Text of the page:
Ignoring Real Issues

America is following Rome’s example, not just in its addiction to entertainment but also in the fact that this craze is distracting us from nation-threatening problems.

What is particularly jarring is that right now, America faces a leftist government that is trashing our Constitution, discarding the Bill of Rights, jailing dissenters, imposing censorship, stealing elections, permitting unchecked illegal immigration, sinking the nation in debt, sending inflation soaring, sabotaging energy production, destroying public education, trashing history—changing the nature of our republic. And those in power are getting away with these things because nobody is holding them to account. When the public is wrapped up in nonsense, they ignore real problems. They simply can’t be bothered.

If America could get even a fraction of the people who are absorbed in a fantasy football league to devote their attention to election integrity, the course of the nation could well turn in a different direction.

The world today is bristling with dangers. You see Russia systematically crushing Ukraine; Putin deliberately freezing people to death; China chewing up territory; Xi Jinping anointing himself dictator for life; preparations to conquer Taiwan; efforts to expand global trade that locks out America; initiatives that could upend the global economy; Iran on the cusp of nuclear weapons, openly flaunting international efforts to stop it; North Korea launching cruise missiles; and many more. The enemies of America are working actively and successfully to upend the current U.S.-led world order.

Yet none of this is rousing America to real action. We are too absorbed in House of the Dragon and League of Legends.

How long can America retain its position of global power when our priorities are so misguided and self-indulgent?

The Bible is full of warnings against such individual- and nation-destroying excesses. In Amos 6, for example, God condemns those who are “at ease” during a time of great peril. These people “put far away the evil day,” assuming destruction is nothing to fear. “How terrible for you who sprawl on ivory beds and lounge on your couches, eating the meat of tender lambs from the flock and of choice calves fattened in the stall. … You drink wine by the bowlful and perfume yourselves with fragrant lotions. You care nothing about the ruin of your nation” (verses 4, 6; New Living Translation). People should be grieving about what is happening to America and Britain today. But we truly are the modern Romans, enchanted with pleasures and amusements.

Such richness, such ease, such excess dulls its possessors to reality and erodes vigilance against danger and willingness to sacrifice for a larger cause. Today, our educational system teaches only hatred toward the Constitution and American history. Forty-eight percent of Americans cannot name the three branches of government; 19 percent can’t name any First Amendment rights. Over three in four 17-to-24-year-old Americans are unfit for military service.

Anciently, the actual physical defenses of Italy and of “the eternal city” itself fell into disrepair, but people inside believed their power, wealth and entertainments would last forever. When Alaric prepared to sack Rome, its defensive walls were easy to breach, and the Romans couldn’t raise a real army from among the Italians to defend the empire or even themselves. They had been dulled to the danger of collapse. To those engrossed in selfish pursuits, the fall was sudden and calamitous.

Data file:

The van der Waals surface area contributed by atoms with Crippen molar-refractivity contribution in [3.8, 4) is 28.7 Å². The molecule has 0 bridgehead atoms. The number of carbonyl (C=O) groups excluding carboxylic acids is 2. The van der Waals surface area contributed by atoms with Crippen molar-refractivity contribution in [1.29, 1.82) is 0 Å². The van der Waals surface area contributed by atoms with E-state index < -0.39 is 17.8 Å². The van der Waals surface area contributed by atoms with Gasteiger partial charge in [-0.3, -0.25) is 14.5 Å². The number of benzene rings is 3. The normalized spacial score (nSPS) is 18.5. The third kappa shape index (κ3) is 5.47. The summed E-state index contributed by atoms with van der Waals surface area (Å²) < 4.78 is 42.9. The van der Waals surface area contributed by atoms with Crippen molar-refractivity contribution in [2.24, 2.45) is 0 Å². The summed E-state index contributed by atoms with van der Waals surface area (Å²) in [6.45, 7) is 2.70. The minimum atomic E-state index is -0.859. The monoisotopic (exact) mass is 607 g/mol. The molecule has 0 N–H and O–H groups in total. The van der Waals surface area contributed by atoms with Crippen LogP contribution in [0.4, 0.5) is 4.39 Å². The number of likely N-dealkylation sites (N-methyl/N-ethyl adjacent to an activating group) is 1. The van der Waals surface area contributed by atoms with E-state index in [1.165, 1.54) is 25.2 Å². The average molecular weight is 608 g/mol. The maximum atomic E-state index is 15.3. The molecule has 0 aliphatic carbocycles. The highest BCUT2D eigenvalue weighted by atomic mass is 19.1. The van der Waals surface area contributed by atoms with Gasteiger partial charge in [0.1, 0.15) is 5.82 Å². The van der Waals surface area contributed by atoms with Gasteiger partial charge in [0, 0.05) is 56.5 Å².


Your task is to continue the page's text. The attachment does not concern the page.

‘You Have Destroyed Yourself’

The Modern Romans makes an important point: It’s not that there is anything inherently wrong with entertainment when used properly. “But when an entire nation seems to have nothing but the pursuit of money, gadgetry, pleasure, escape and thrills as its national goals—that nation is in serious trouble! Today, millions have no higher ideal or purpose than to get out and indulge themselves in a particular personal pleasure. So wrapped up and involved are millions in these short-range pleasures that few are willing to endure any discomfort or privation to solve national problems or threats.”

“Why has such crass materialism and pleasure become the overriding concern of millions?” it asks. “Because the nation has lost a sense of national purpose or higher ideals other than personal selfish ones.”

This booklet was first published more than 50 years ago. The trends it discussed regarding sports and entertainment are far more intense today.

The Apostle Paul prophesied in 2 Timothy 3:1-2: “This know also, that in the last days perilous times shall come. For men shall be lovers of their own selves, covetous, boasters, proud, blasphemers”—and several other characteristics that would mark these “last days.” People love themselves—more than family, community, nation! They are “without self-control,” Paul prophesied—and “lovers of pleasures more than lovers of God.” What an apt description of our peoples today. That is fulfilled prophecy in America: We love pleasures more than we love freedom, justice or anything honorable.

Americans are among the modern descendants of ancient Israel. God loves Israel and has used it through the millenniums in a special way to eventually benefit all nations. But we have turned from that purpose, turned away from God, and are rapidly accelerating toward the fulfillment of our prophesied collapse—following the same course toward our own destruction that Rome and so many other great powers have throughout history.

God laments in Hosea 13:9: “O Israel, thou hast destroyed thyself ….” We are doing this to ourselves.

We need to realize the same thing God implored our ancestors to realize: “[B]ut in me is thine help. I will be thy king: where is any other that may save thee in all thy cities?” (verses 9-10). Surely we should be able to recognize by this point that no one but God can save us.

God is reaching out! He would help us, He would solve our problems—He would be our King—if only we would repent, embrace His law and submit to His rule!

God loves America. He wants to prevent our destruction if He can. But He will only do so if we allow Him to.